Plane Thinking

01 January 2006
The multi-billion dollar Joint Strike Fighter (JSF) project has only two clear beneficiaries: the Bush administration and Lockheed Martin. So how did European taxpayers come to be propping up the US arms industry?

In 2001, when fear of a world recession was sweeping the Western world, many governments turned to the arms industry and military expenditure as a way to boost their economies. It was at this time that the US, UK and several partner countries decided to start developing the F-35 Joint Strike Fighter (JSF), a plane designed for close air support and tactical bombing as well as being capable of air-to-air combat, in order to replace the old-fashioned Harriers and the conventional A-10 Thunderbolt II, F/A-18 Hornet and the F-16 Fighting Falcon.

The multi-billion dollar contract was awarded to Lockheed Martin Corporation. Lockheed, based in Maryland USA, is the largest arms manufacturer in the world -followed by Boeing (HQ Chicago) and Northrop-Grumman (LA) - and one of the Bush administration’s favorite corporations. Even though at that point another independent European strike fighter project, the Euro fighter Typhoon, involving the UK, Germany, Italy and Spain, was already in an advanced development phase, had superior capabilities and a lower cost, some European countries decided to turn to the new project. Thus, the US got the UK, Italy, the Netherlands, Denmark and Norway to commit funds to the JSF. Overall, the eight countries contributing to the first phase of the programme - the design and development of the technology - do so on three different levels. These depend on their financial stake in the project; the level of technology transfer and subcontracts open to bidding by national companies; and the general order in which countries will be able to obtain production aircraft. The UK is the sole level I partner, contributing a little over $2 billion. Italy and the Netherlands are level II partners, contributing $1 billion and $800 million respectively. At level III are Turkey ($175 million), Australia ($144 million), Norway ($122 million), Denmark ($110 million), and Canada ($100 million). Israel and Singapore are ’security cooperative participants’.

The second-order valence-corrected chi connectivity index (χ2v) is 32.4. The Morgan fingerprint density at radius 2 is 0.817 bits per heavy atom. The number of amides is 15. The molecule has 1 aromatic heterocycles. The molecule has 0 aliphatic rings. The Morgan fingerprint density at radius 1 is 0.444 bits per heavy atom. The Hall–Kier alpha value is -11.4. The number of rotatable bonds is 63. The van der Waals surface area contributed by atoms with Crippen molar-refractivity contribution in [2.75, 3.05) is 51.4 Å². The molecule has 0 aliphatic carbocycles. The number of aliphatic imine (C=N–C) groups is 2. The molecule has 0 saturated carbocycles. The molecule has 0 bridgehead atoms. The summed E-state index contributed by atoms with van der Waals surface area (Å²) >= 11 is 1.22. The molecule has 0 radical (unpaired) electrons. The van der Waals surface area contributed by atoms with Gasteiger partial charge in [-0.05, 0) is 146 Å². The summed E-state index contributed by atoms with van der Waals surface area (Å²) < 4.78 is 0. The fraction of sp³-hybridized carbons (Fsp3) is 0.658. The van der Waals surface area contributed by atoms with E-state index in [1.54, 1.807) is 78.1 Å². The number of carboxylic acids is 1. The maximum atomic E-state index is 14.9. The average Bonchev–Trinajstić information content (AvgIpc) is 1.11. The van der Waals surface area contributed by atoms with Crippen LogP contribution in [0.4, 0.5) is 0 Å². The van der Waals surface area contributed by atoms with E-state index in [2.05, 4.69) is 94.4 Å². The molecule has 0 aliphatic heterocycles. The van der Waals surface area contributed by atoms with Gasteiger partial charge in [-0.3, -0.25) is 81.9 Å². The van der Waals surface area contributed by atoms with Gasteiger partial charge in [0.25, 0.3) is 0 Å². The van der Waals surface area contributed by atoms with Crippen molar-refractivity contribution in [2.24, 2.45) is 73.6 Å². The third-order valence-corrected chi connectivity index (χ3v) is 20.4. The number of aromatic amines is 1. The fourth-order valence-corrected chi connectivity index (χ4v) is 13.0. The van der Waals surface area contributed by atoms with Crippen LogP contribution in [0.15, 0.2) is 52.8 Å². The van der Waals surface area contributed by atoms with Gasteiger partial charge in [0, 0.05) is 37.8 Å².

The perfect deal - for the US The deal goes like this. The US Congress approves the increased expenditure that the JSF requires on the condition that it gets other countries to cover a large part of the cost. In order to get others to be willing to give significant amounts of money to the US and Lockheed Martin, the US government promises them contracts, technology and, of course, a chance to be part of the ’axis of good’ and one of the ’big boys’.

So eight countries pay the US to do business with their companies, thus transferring public money from the state to their national arms and technology industries via the US and Lockheed Martin. However, it seems that for the past five years the funds have not been completing the roundtrip. On 11 November 2005, the Norwegian government sent out a statement declaring that ’the government will undertake a thorough review of Norway’s participation in the JSF and the Eurofighter programmes, with special emphasis on clarifying and quantifying the relationship between the cost of participation and the resultant benefits to Norwegian industry’. In other words: opposition is growing, where are all the promised contracts? But contracts are not the only thing not being delivered. Opposition to the release of US know-how to other countries, even allies, has been growing on Capitol Hill, and as a result even the UK is complaining about the secrecy and the unwillingness of the programme developers to accept a full technology release agreement. Mike Turner, the CEO of BAE Systems, the British contractor in the project, has complained that the US has not given the UK (and his company) access to the crucial source code of the plane’s software, thus making it impossible for Britain to maintain and modify the JSF independently.